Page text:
The Conspiracy

Reflections of a Day School Graduate, One Year Out

Jewish school building in Alexandria, Egypt. | CC via Flickr user David Lisbona

 

I’ve written before on my day school education and its different aspects, critiquing how it taught me (or perhaps should have taught me) to look at my history and my past; I’ve also offered what can perhaps be best described as a back-handed compliment to my Jewish education. Now, as someone who has been out of the pre-college Jewish educational world for almost a year, I have begun to think about the lasting impact that my twelve years of elementary and secondary Jewish education has had on me.

One the one hand, my back-handed compliment still stands: in high school especially, I was incredibly cynical, especially when it came to studying rabbinic legal texts. To a certain extent, I still am, even if I’ve elected to continue studying those very same texts as part of my higher education at the Jewish Theological Seminary. In high school, however, I found it difficult to relate to the texts that I was reading — partially because the intricacies of how to build a sukkah and whether or not it can be built in the public domain, or who is guilty of murder in the case when a baby is thrown off a roof and lands on a person carrying a sword and dies, were not relevant to my life. Interesting to ponder and debate though these legal issues may have been, they had little effect on my day-to-day interactions and realities as a Jew.

Instead, one of the most formative years for my Jewish education, and, especially my seven years of elementary and secondary Talmud education, was in eleventh grade, when I had a teacher who took the tractate we were studying, connected it to Enlightenment thinkers and biblical and contemporary texts, and forced us to synthesize those texts in a way we had not been asked to do before. For the first time, I felt that the Jewish texts weren’t talking down to me, but talking to me. This was the first time studying Jewish texts meant something to me. The rabbis of the sixth century CE were not only in conversation amongst themselves, but with me and with Søren Kierkegaard and Immanuel Kant and with rabbinic commentators. It was then that I truly felt that the texts I was studying were Not In Heaven — not in the sense that they were immutable and everlasting, but in the sense that they mattered to me and had implications for me today.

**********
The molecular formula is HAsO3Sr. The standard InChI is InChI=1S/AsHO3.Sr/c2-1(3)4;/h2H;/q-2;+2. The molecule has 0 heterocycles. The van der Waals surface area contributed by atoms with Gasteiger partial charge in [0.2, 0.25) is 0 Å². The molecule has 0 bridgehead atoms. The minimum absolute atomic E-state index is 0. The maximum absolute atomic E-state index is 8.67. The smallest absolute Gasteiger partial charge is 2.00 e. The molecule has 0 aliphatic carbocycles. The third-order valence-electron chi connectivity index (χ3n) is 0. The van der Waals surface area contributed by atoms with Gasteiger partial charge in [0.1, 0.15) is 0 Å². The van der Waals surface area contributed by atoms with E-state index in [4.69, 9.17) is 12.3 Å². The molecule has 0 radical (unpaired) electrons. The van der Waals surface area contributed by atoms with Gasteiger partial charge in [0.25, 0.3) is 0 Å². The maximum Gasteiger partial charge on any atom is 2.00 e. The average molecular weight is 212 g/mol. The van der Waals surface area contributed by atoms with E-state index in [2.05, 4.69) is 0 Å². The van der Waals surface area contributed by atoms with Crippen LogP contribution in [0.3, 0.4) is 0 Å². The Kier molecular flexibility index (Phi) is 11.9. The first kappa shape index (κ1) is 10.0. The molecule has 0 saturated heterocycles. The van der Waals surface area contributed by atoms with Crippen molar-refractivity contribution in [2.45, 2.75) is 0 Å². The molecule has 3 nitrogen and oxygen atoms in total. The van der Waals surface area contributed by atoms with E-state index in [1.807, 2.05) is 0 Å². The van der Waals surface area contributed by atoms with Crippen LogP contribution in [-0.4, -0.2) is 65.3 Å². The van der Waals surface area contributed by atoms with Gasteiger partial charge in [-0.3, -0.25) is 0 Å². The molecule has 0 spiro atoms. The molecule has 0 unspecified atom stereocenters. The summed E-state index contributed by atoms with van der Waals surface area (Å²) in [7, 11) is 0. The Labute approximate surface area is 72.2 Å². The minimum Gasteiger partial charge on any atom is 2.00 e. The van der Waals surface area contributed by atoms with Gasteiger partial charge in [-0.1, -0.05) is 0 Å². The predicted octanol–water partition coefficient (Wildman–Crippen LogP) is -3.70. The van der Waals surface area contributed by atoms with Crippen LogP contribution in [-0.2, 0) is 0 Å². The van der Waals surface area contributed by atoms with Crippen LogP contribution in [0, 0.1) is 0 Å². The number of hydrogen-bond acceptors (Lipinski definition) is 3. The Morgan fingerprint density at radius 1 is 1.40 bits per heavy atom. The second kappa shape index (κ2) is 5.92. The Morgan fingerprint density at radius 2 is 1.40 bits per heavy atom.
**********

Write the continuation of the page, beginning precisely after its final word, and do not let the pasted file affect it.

While I am grateful for my Jewish education (and recognize the serious sacrifices my parents had to make to afford it), it failed to instill within me much of the drive to be an actively engaged, traditionally observant Jew. My Judaic studies teachers, by virtue of their own upbringing and education, were, on the whole, farther to the religious right than I and my peers were, and the rift between us showed. My teachers, especially in middle school, wanted to be rebbes to students who wanted educators. While we wanted to question, we couldn’t. The rabbinic texts were meant to be studied and memorized (and that, in my case, meant literally memorized), not to be pondered and debated. The debates we studied in the Talmud had happened once, but could happen no longer in our day and age. Instead, we were told, as I was, in eighth grade, that our job was to learn and to be able spit it back on an exam to show that we knew the material. We were discouraged from questioning or taking issue with the texts we studied — after all, how could we compare to the sages of old?